Chinese Serial-picture Storybook: A Case Study of Zhao Hongben

  • Author / Creator
    Tian, Nuohang
  •   This thesis is a comparative study toward lianhuanhua 连环画, or serial-picture storybook, applying two works by a Shanghai-based lianhuanhua painter, Zhao Hongben. The chosen lianhuanhua by Zhao Hongben were completed in different historical periods: The Republican era (1939) and the post-1949 era (1962). Chinese lianhuanhua industry changed significantly regarding the training, publication, and distribution system after founding the People’s Republic of China in 1949. Practitioners like Zhao Hongben within the industry correspondingly underwent the identity transition from the commercial lianhuanhua painter to the cultural worker employed by the communist regime. Along with the vastly altered industry, lianhuanhua itself is transformed from a commercial visual media popular in Republican Shanghai to a form of socialist visual art governed by the new cultural policies/doctrine after 1949. These alternations ultimately shaped/reshaped the visual characterizations and formal style of Zhao Hongben’s pre-and post-1949 lianhuanhua shown in the thesis, which evidently reflect the different expectations and ambitions placed upon lianhuanhua in respective historical periods.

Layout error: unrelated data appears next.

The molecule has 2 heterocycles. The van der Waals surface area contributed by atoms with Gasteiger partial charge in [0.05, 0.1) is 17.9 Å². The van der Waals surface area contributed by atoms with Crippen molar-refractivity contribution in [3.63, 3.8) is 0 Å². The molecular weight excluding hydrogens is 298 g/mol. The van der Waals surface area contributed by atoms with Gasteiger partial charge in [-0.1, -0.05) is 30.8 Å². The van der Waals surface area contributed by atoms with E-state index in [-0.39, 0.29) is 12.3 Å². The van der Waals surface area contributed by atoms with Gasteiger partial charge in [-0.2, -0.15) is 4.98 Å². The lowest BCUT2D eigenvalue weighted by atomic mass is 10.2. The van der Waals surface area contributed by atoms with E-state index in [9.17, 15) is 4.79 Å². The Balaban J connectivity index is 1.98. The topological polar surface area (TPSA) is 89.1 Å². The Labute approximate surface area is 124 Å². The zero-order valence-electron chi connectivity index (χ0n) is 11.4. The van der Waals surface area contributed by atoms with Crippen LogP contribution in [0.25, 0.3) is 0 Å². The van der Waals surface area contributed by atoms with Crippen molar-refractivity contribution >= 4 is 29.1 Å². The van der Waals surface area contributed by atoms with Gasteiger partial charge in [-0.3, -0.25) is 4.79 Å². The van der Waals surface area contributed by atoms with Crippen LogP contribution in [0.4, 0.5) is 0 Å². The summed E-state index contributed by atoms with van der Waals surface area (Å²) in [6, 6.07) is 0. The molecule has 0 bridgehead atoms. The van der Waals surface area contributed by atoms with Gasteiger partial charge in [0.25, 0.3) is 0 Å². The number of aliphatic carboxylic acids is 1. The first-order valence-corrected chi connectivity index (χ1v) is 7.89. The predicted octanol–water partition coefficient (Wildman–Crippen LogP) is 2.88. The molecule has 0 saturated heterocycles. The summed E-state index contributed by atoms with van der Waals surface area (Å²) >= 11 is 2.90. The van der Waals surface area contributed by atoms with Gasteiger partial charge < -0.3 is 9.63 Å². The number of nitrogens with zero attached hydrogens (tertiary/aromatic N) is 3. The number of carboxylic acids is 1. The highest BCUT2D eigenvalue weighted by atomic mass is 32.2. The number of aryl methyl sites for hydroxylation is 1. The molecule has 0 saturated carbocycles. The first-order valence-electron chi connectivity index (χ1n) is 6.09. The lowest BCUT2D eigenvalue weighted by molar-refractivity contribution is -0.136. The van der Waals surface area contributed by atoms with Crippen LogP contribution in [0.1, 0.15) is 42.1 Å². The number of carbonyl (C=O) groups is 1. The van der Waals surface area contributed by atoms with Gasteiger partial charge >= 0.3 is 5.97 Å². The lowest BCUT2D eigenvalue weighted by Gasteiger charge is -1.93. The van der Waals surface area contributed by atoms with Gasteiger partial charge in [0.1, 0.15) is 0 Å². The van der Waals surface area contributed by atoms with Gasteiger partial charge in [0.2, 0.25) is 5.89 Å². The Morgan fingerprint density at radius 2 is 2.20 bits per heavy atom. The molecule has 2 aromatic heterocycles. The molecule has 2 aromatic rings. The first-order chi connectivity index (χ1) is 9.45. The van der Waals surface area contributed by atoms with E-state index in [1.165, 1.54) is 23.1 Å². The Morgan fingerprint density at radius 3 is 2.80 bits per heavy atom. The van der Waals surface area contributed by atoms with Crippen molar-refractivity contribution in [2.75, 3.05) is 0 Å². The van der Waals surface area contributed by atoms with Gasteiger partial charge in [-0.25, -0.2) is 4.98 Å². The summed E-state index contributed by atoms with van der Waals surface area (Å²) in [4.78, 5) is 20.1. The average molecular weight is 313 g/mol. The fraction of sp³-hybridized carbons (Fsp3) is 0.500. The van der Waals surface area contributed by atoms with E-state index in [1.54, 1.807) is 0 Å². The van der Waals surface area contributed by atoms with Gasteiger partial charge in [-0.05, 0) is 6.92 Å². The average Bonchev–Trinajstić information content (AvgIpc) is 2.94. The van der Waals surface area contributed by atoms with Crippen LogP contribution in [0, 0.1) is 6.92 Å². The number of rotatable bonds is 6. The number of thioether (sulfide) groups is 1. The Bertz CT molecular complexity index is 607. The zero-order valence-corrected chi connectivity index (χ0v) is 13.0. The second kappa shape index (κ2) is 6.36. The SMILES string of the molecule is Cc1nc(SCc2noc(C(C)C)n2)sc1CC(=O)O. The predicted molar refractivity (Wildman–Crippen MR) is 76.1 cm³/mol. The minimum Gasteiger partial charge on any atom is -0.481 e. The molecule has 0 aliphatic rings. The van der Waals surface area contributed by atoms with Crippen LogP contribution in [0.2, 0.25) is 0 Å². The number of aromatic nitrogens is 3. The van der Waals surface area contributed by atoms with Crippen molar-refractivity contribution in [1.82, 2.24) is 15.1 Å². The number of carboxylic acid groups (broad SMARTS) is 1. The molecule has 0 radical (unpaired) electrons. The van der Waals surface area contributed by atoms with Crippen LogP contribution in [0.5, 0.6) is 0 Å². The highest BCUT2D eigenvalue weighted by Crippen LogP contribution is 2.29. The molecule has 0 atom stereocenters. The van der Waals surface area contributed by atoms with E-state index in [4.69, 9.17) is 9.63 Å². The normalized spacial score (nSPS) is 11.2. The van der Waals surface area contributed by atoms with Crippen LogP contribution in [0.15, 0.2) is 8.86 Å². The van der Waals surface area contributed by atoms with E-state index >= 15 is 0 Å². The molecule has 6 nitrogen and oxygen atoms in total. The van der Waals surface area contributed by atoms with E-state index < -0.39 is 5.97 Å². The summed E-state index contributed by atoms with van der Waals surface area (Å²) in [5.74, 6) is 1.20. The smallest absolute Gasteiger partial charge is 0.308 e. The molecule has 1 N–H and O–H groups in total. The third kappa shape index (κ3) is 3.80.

This paper raises an alternative perspective in understanding the widely accepted statement in the Chinese academia that post-1949 lianhuanhua are aesthetically and ideologically better than their Republican counterparts. The hierarchical perception to assert the superiority of post-1949 lianhuanhua overlooks the changed standard of defining a good lianhuanhua in the respective period as well as the role Republican lianhuanhua played during the development of the genre. Through comparing the given aspects of two works by the same author, a more dialectical and panoramic discussion will be cast in this paper to unveil the differentiations and connections between pre-and post-1949 lianhuanhua.

  • Subjects / Keywords
  • Graduation date
    Fall 2021
  • Type of Item
  • Degree
    Master of Arts
  • DOI
  • License
    This thesis is made available by the University of Alberta Libraries with permission of the copyright owner solely for non-commercial purposes. This thesis, or any portion thereof, may not otherwise be copied or reproduced without the written consent of the copyright owner, except to the extent permitted by Canadian copyright law.